“The accordion is a portable, freely vibrating reed instrument. It consists of a keyboard and bass casing that are connected by a collapsible bellows. Within the instrument are metal reeds, which create sound when air, generated by the movement of the bellows, flows around them and causes them to vibrate. The accordion is constructed from hundreds of pieces, and much of it is hand assembled. First constructed in the early nineteenth century, the accordion continues to evolve into an ever more versatile instrument.
Development of the accordion is generally thought to have been inspired by the Chinese cheng, the first known instrument to use a free vibrating reed to create sound. This instrument was invented approximately 5,000 years ago. It consists of a series of bamboo pipes, a resonator box, a wind chamber, and a mouthpiece. It has a shape that resembles a phoenix and was introduced to European musicians in 1777.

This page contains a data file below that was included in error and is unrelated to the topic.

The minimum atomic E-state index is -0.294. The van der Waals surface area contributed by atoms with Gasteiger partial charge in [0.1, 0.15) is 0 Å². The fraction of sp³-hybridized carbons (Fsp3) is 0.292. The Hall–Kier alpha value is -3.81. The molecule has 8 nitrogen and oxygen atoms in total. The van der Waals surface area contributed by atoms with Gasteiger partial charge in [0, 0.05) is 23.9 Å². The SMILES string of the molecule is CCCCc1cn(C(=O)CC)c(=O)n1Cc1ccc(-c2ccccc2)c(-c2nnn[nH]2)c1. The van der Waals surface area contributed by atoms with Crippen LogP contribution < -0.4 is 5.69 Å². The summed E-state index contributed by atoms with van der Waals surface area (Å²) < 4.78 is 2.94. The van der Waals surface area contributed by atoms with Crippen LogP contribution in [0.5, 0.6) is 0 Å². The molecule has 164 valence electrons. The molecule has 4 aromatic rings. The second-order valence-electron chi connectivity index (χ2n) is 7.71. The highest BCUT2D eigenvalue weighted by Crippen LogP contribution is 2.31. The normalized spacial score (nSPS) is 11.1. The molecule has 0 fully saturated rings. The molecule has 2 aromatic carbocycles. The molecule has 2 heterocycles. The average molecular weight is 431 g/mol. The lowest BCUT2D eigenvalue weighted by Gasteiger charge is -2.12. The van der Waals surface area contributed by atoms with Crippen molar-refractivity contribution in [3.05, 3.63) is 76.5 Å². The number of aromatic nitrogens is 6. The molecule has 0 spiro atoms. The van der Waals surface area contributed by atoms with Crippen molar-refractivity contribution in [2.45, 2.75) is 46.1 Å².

The first accordions were invented in the early nineteenth century. In Germany, Christian Buschmann introduced and patented an instrument called the “Handaeoline” in 1822. It had an expandable bellows, a portable keyboard, and a series of free vibrating reeds inside. Seven years later, Cyrillus Damian refined the instrument by adding four bass keys that produced chords. He was awarded a patent for this instrument, which he called an accordion.”